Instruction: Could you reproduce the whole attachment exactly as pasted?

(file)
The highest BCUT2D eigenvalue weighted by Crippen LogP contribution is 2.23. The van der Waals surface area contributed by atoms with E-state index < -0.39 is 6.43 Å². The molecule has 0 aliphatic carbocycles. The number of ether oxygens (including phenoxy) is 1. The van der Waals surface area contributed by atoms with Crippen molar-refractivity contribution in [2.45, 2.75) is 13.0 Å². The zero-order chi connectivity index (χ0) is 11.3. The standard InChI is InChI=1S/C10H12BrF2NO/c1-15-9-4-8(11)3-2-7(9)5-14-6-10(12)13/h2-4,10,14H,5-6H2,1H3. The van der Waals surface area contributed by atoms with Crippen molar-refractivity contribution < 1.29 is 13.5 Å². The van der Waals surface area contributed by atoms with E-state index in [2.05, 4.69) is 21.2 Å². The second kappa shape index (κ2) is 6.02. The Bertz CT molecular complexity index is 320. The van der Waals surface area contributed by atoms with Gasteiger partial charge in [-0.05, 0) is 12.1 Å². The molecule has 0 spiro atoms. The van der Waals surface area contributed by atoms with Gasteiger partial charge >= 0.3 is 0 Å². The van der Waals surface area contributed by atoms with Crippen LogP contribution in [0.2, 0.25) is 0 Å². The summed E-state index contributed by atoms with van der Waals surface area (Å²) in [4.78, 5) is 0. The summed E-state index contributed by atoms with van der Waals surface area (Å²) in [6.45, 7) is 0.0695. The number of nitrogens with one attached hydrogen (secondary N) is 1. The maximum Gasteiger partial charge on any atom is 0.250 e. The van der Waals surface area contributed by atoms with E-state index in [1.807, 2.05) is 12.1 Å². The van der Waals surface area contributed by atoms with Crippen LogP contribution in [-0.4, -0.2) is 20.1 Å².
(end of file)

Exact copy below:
The highest BCUT2D eigenvalue weighted by Crippen LogP contribution is 2.23. The van der Waals surface area contributed by atoms with E-state index < -0.39 is 6.43 Å². The molecule has 0 aliphatic carbocycles. The number of ether oxygens (including phenoxy) is 1. The van der Waals surface area contributed by atoms with Crippen molar-refractivity contribution in [2.45, 2.75) is 13.0 Å². The zero-order chi connectivity index (χ0) is 11.3. The standard InChI is InChI=1S/C10H12BrF2NO/c1-15-9-4-8(11)3-2-7(9)5-14-6-10(12)13/h2-4,10,14H,5-6H2,1H3. The van der Waals surface area contributed by atoms with Crippen molar-refractivity contribution < 1.29 is 13.5 Å². The van der Waals surface area contributed by atoms with E-state index in [2.05, 4.69) is 21.2 Å². The second kappa shape index (κ2) is 6.02. The Bertz CT molecular complexity index is 320. The van der Waals surface area contributed by atoms with Gasteiger partial charge in [-0.05, 0) is 12.1 Å². The molecule has 0 spiro atoms. The van der Waals surface area contributed by atoms with Gasteiger partial charge >= 0.3 is 0 Å². The van der Waals surface area contributed by atoms with Crippen LogP contribution in [0.2, 0.25) is 0 Å². The summed E-state index contributed by atoms with van der Waals surface area (Å²) in [4.78, 5) is 0. The summed E-state index contributed by atoms with van der Waals surface area (Å²) in [6.45, 7) is 0.0695. The number of nitrogens with one attached hydrogen (secondary N) is 1. The maximum Gasteiger partial charge on any atom is 0.250 e. The van der Waals surface area contributed by atoms with E-state index in [1.807, 2.05) is 12.1 Å². The van der Waals surface area contributed by atoms with Crippen LogP contribution in [-0.4, -0.2) is 20.1 Å².